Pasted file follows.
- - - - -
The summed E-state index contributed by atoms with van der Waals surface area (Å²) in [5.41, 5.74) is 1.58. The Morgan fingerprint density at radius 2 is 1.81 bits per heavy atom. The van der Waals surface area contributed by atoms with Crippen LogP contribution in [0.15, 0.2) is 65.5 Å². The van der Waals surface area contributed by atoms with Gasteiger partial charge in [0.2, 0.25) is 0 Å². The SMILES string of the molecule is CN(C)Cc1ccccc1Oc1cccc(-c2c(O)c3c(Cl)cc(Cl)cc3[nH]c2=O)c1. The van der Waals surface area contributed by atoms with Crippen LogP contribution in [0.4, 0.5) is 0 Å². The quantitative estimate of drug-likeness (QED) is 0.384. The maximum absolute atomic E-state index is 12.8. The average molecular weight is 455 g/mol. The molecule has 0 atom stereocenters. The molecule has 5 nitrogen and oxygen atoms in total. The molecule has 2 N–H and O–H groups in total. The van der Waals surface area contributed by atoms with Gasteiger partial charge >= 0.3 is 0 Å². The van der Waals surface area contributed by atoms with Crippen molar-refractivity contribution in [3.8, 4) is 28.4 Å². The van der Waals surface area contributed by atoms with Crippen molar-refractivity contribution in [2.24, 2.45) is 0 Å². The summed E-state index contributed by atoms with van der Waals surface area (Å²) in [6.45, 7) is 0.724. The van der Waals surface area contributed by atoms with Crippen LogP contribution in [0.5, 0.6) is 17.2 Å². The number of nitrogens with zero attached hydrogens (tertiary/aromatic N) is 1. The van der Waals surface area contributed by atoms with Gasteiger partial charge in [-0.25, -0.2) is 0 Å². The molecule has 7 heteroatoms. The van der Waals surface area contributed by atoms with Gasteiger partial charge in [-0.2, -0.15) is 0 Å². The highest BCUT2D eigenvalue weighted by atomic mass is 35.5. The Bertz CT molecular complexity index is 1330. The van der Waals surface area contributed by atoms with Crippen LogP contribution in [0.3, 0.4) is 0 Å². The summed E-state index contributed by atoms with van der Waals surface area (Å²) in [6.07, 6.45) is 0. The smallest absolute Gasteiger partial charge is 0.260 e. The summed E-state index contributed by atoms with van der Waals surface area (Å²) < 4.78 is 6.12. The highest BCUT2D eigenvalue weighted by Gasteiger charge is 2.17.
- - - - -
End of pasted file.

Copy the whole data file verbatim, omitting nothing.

The summed E-state index contributed by atoms with van der Waals surface area (Å²) in [5.41, 5.74) is 1.58. The Morgan fingerprint density at radius 2 is 1.81 bits per heavy atom. The van der Waals surface area contributed by atoms with Crippen LogP contribution in [0.15, 0.2) is 65.5 Å². The van der Waals surface area contributed by atoms with Gasteiger partial charge in [0.2, 0.25) is 0 Å². The SMILES string of the molecule is CN(C)Cc1ccccc1Oc1cccc(-c2c(O)c3c(Cl)cc(Cl)cc3[nH]c2=O)c1. The van der Waals surface area contributed by atoms with Crippen LogP contribution in [0.4, 0.5) is 0 Å². The quantitative estimate of drug-likeness (QED) is 0.384. The maximum absolute atomic E-state index is 12.8. The average molecular weight is 455 g/mol. The molecule has 0 atom stereocenters. The molecule has 5 nitrogen and oxygen atoms in total. The molecule has 2 N–H and O–H groups in total. The van der Waals surface area contributed by atoms with Gasteiger partial charge >= 0.3 is 0 Å². The van der Waals surface area contributed by atoms with Crippen molar-refractivity contribution in [3.8, 4) is 28.4 Å². The van der Waals surface area contributed by atoms with Crippen molar-refractivity contribution in [2.24, 2.45) is 0 Å². The summed E-state index contributed by atoms with van der Waals surface area (Å²) in [6.45, 7) is 0.724. The van der Waals surface area contributed by atoms with Crippen LogP contribution in [0.5, 0.6) is 17.2 Å². The number of nitrogens with zero attached hydrogens (tertiary/aromatic N) is 1. The van der Waals surface area contributed by atoms with Gasteiger partial charge in [-0.25, -0.2) is 0 Å². The molecule has 7 heteroatoms. The van der Waals surface area contributed by atoms with Gasteiger partial charge in [-0.2, -0.15) is 0 Å². The highest BCUT2D eigenvalue weighted by atomic mass is 35.5. The Bertz CT molecular complexity index is 1330. The van der Waals surface area contributed by atoms with Crippen LogP contribution in [0.3, 0.4) is 0 Å². The summed E-state index contributed by atoms with van der Waals surface area (Å²) in [6.07, 6.45) is 0. The smallest absolute Gasteiger partial charge is 0.260 e. The summed E-state index contributed by atoms with van der Waals surface area (Å²) < 4.78 is 6.12. The highest BCUT2D eigenvalue weighted by Gasteiger charge is 2.17.